In the Serengeti wildebeest will move more than 2000km during their annual migration.
Many mammals depend on large areas and trans-boundary conservation for their survival. When this is obstructed it can have a catastrophic impact on animal populations.
If frogs can glow in the dark and cockroaches can change history, why couldn’t dog-birds exist?
Chris Goldberg / flickr
A collection of The Conversation Global's best articles on animals, from glow-in-the-dark frogs to the wood beetles that do humanity's dirty work.
A red fox listening for prey under the snow in Yellowstone National Park. Noise can affect foxes and other animals that rely on their hearing when they hunt.
A recent study finds that noise from human activities is intruding into many parks and other protected areas. Creating quiet zones and noise corridors can help reduce impacts from noise pollution.
This quenda seems to have been a victim of land clearing.
More than 50 million birds, mammals and reptiles are thought to be killed each year in New South Wales and Queensland by the removal of native vegetation, and planning laws are failing to protect them.
Red-eared sliders were once popular pets but are currently banned in Australia. These turtles are still regularly found in the wild and being kept as illegal pets.
Exotic pets may rank highly on the novelty and excitement scale, but little is known about their ownership in Australia.
Researchers have found Australia’s first confirmed case of tularemia in a ringtail possum.
Tularemia is an animal disease that can be transmitted to humans. While it can be fatal, it is rare in Australia and can be treated with antibiotics.
It can be easier to raise money to aid animals like these African elephants than species that are more threatened with extinction but get humans less excited.
Must the money raised to save wildlife always aid the most popular animals? New research suggests that marketing can persuade donors that northern hairy-nosed wombat lives matter too.
Gyala Peri and Namcha Barwa - Tibet.
On the Tibetan plateau, the village of Yunta shows that animals and humans can live peacefully and care for each other.
Aggressive behaviour exhibited by socially dominant Tasmanian devils may predispose them to infection with devil facial tumour disease.
Sebastien Compte/University of Tasmania
It's the Tasmanian devils that enjoy the highest survival and breeding success who're more likely to get the fatal facial tumour disease.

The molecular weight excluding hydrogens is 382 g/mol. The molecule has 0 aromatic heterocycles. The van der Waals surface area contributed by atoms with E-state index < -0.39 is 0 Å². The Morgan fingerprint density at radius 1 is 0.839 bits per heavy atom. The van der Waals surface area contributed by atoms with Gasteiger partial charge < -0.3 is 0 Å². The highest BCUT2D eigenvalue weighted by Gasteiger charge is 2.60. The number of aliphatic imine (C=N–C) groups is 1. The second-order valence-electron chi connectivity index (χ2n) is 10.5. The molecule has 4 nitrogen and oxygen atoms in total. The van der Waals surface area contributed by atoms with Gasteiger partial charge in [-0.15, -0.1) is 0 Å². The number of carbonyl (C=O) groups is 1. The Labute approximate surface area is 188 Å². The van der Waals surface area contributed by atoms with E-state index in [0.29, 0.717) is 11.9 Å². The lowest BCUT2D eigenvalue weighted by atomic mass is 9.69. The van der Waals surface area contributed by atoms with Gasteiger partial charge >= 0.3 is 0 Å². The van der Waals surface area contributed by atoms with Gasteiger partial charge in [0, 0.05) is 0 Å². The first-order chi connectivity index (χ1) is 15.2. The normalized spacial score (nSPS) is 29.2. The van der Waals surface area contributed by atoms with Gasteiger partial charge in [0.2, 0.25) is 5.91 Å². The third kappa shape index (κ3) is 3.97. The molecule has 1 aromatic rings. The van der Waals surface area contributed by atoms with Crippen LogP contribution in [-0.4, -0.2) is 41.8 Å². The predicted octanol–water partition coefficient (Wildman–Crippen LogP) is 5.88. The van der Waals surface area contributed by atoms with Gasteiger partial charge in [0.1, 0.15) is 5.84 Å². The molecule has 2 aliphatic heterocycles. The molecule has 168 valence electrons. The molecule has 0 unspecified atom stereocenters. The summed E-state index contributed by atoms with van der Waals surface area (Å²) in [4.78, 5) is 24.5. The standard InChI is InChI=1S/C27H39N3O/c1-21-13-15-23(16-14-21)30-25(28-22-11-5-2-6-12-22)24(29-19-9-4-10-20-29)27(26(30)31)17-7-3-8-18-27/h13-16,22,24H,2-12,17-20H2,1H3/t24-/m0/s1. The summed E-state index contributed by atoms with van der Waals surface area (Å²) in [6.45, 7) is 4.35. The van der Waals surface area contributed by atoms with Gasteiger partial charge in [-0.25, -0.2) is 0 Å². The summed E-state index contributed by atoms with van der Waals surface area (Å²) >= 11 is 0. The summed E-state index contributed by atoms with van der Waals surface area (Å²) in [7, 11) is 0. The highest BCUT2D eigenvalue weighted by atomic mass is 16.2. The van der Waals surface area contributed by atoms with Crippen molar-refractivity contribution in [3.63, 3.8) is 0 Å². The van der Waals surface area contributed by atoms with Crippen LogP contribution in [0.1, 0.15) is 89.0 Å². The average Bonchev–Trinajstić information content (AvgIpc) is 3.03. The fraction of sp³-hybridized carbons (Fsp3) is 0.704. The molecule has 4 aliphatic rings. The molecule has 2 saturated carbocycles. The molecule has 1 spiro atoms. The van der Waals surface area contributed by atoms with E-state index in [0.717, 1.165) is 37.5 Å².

Tight social bonds help Ethiopian wolves protect their families and territories.
© by lorenzfischer.photo
A critical factor in the preservation of the Ethiopian wolf is the commitment and dedication to finding common ground between the needs of people and wildlife.
The Pinocchio anole lizard (Anolis probiscis) was first described in Ecuador in 1953, then believed to have become extinct until it was rediscovered in 2005.
Javier Abalos Alvarez/Flickr
'Doom and gloom' messages about nature are less effective than positive ones. The Lost & Found project tells the stories of creatures thought long gone but eventually rediscovered.
Part of a shipment of 33 rhino horns seized by Hong Kong customs, originated from Cape Town, South Africa.
Bobby Yip /Reuters
Rhino horn trade continues to be a highly lucrative business across the world.
Flora and fauna can adapt to climate change, but some are more successful than others.
Australia's animals and plants are already demonstrating their resilience to climate change.
The rare Pink Pigeon.
Durrell Wildlife Conservation Trust
By reintroducing new gene variants back into the wild, there's hope it will reverse the negative impacts of pink pigeon inbreeding.
The camera traps that help monitor animals, so long as the cameras don’t get stolen.
One of the problems with using automatic cameras to track wildlife is that people keep stealing them. And they go to great efforts to do so. But why?
The US banned trade in salamanders for spreading a disease that threatened wild populations.
The fascination and admiration of the natural environment may draw people closer to it, but it's crucial to remain responsible about any desire to own a piece.
Let the games begin.
March Mammal Madness, a tournament of imaginary contests between pairs of mammals, makes science irreverent and fun. The event has thousands of fans and is used in hundreds of classrooms.
Ladybugs stop pests from eating our food and destroying crops.
Small animals are the fabric of the world around us. Without them everything would crumble.
Muskoxen group together for security.
How is rapid warming in the Arctic affecting animals that are adapted to cold? A wildlife biologist is using many techniques to find out, including stalking muskoxen in a polar bear costume.
Red-breasted Nuthatches are irrupting this winter across North America.
Heather Elaine Ritchie/Flickr
During bird irruptions, hundreds or thousands of a single species show up outside their normal territory. Most of what we know about irruptions comes from data collected by citizen scientists.